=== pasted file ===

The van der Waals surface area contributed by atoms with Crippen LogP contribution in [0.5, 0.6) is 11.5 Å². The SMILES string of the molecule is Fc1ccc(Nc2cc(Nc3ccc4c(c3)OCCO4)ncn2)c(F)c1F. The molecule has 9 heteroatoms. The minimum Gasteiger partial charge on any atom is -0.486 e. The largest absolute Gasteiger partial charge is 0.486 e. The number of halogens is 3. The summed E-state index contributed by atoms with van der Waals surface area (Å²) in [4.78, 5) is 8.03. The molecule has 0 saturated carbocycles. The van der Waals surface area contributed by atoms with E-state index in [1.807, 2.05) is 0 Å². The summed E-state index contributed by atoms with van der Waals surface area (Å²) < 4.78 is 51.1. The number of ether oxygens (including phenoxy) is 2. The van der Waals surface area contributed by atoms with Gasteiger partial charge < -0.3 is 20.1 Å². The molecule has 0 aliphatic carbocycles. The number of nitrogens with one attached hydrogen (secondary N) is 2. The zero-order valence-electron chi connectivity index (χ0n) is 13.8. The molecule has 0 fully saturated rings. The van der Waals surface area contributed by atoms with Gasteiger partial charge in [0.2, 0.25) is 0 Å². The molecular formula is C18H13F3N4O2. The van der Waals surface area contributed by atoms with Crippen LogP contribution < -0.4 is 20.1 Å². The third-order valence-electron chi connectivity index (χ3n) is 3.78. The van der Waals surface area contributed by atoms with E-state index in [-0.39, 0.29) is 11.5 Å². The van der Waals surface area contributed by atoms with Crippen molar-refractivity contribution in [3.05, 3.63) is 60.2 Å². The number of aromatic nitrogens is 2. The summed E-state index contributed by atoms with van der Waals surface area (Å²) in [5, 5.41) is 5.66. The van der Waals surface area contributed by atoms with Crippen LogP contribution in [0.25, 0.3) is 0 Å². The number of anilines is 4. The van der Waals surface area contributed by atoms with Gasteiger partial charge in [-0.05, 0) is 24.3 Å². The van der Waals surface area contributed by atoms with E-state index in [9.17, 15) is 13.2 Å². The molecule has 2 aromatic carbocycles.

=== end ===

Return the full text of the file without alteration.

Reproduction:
The van der Waals surface area contributed by atoms with Crippen LogP contribution in [0.5, 0.6) is 11.5 Å². The SMILES string of the molecule is Fc1ccc(Nc2cc(Nc3ccc4c(c3)OCCO4)ncn2)c(F)c1F. The molecule has 9 heteroatoms. The minimum Gasteiger partial charge on any atom is -0.486 e. The largest absolute Gasteiger partial charge is 0.486 e. The number of halogens is 3. The summed E-state index contributed by atoms with van der Waals surface area (Å²) in [4.78, 5) is 8.03. The molecule has 0 saturated carbocycles. The van der Waals surface area contributed by atoms with E-state index in [1.807, 2.05) is 0 Å². The summed E-state index contributed by atoms with van der Waals surface area (Å²) < 4.78 is 51.1. The number of ether oxygens (including phenoxy) is 2. The van der Waals surface area contributed by atoms with Gasteiger partial charge < -0.3 is 20.1 Å². The molecule has 0 aliphatic carbocycles. The number of nitrogens with one attached hydrogen (secondary N) is 2. The zero-order valence-electron chi connectivity index (χ0n) is 13.8. The molecule has 0 fully saturated rings. The van der Waals surface area contributed by atoms with Gasteiger partial charge in [0.2, 0.25) is 0 Å². The molecular formula is C18H13F3N4O2. The van der Waals surface area contributed by atoms with Crippen LogP contribution < -0.4 is 20.1 Å². The third-order valence-electron chi connectivity index (χ3n) is 3.78. The van der Waals surface area contributed by atoms with E-state index in [-0.39, 0.29) is 11.5 Å². The van der Waals surface area contributed by atoms with Crippen molar-refractivity contribution in [3.05, 3.63) is 60.2 Å². The number of aromatic nitrogens is 2. The summed E-state index contributed by atoms with van der Waals surface area (Å²) in [5, 5.41) is 5.66. The van der Waals surface area contributed by atoms with Crippen LogP contribution in [0.25, 0.3) is 0 Å². The number of anilines is 4. The van der Waals surface area contributed by atoms with Gasteiger partial charge in [-0.05, 0) is 24.3 Å². The van der Waals surface area contributed by atoms with E-state index in [9.17, 15) is 13.2 Å². The molecule has 2 aromatic carbocycles.